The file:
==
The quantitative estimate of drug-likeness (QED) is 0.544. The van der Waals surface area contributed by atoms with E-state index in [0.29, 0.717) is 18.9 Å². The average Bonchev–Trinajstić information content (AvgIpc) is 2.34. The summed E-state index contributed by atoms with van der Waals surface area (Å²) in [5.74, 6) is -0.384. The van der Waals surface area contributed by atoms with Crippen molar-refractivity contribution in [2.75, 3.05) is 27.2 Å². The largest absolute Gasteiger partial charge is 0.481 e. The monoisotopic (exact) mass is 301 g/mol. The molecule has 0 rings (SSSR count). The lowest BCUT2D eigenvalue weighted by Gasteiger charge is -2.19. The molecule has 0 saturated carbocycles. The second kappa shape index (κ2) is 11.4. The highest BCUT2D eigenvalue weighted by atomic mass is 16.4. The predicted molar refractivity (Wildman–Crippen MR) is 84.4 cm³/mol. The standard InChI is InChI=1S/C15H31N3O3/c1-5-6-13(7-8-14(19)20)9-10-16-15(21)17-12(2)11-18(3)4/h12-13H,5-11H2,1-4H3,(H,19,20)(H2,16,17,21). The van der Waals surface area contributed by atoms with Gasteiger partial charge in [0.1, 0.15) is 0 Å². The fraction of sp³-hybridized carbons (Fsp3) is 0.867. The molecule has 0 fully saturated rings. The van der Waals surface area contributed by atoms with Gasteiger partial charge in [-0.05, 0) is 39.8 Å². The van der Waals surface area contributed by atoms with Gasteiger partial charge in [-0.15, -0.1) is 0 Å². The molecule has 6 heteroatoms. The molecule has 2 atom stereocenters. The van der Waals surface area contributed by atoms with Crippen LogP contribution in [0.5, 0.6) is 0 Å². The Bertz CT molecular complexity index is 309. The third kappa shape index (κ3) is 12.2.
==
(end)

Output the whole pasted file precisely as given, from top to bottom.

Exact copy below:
The quantitative estimate of drug-likeness (QED) is 0.544. The van der Waals surface area contributed by atoms with E-state index in [0.29, 0.717) is 18.9 Å². The average Bonchev–Trinajstić information content (AvgIpc) is 2.34. The summed E-state index contributed by atoms with van der Waals surface area (Å²) in [5.74, 6) is -0.384. The van der Waals surface area contributed by atoms with Crippen molar-refractivity contribution in [2.75, 3.05) is 27.2 Å². The largest absolute Gasteiger partial charge is 0.481 e. The monoisotopic (exact) mass is 301 g/mol. The molecule has 0 rings (SSSR count). The lowest BCUT2D eigenvalue weighted by Gasteiger charge is -2.19. The molecule has 0 saturated carbocycles. The second kappa shape index (κ2) is 11.4. The highest BCUT2D eigenvalue weighted by atomic mass is 16.4. The predicted molar refractivity (Wildman–Crippen MR) is 84.4 cm³/mol. The standard InChI is InChI=1S/C15H31N3O3/c1-5-6-13(7-8-14(19)20)9-10-16-15(21)17-12(2)11-18(3)4/h12-13H,5-11H2,1-4H3,(H,19,20)(H2,16,17,21). The van der Waals surface area contributed by atoms with Gasteiger partial charge in [0.1, 0.15) is 0 Å². The fraction of sp³-hybridized carbons (Fsp3) is 0.867. The molecule has 0 fully saturated rings. The van der Waals surface area contributed by atoms with Gasteiger partial charge in [-0.05, 0) is 39.8 Å². The van der Waals surface area contributed by atoms with Gasteiger partial charge in [-0.15, -0.1) is 0 Å². The molecule has 6 heteroatoms. The molecule has 2 atom stereocenters. The van der Waals surface area contributed by atoms with Crippen LogP contribution in [0.5, 0.6) is 0 Å². The Bertz CT molecular complexity index is 309. The third kappa shape index (κ3) is 12.2.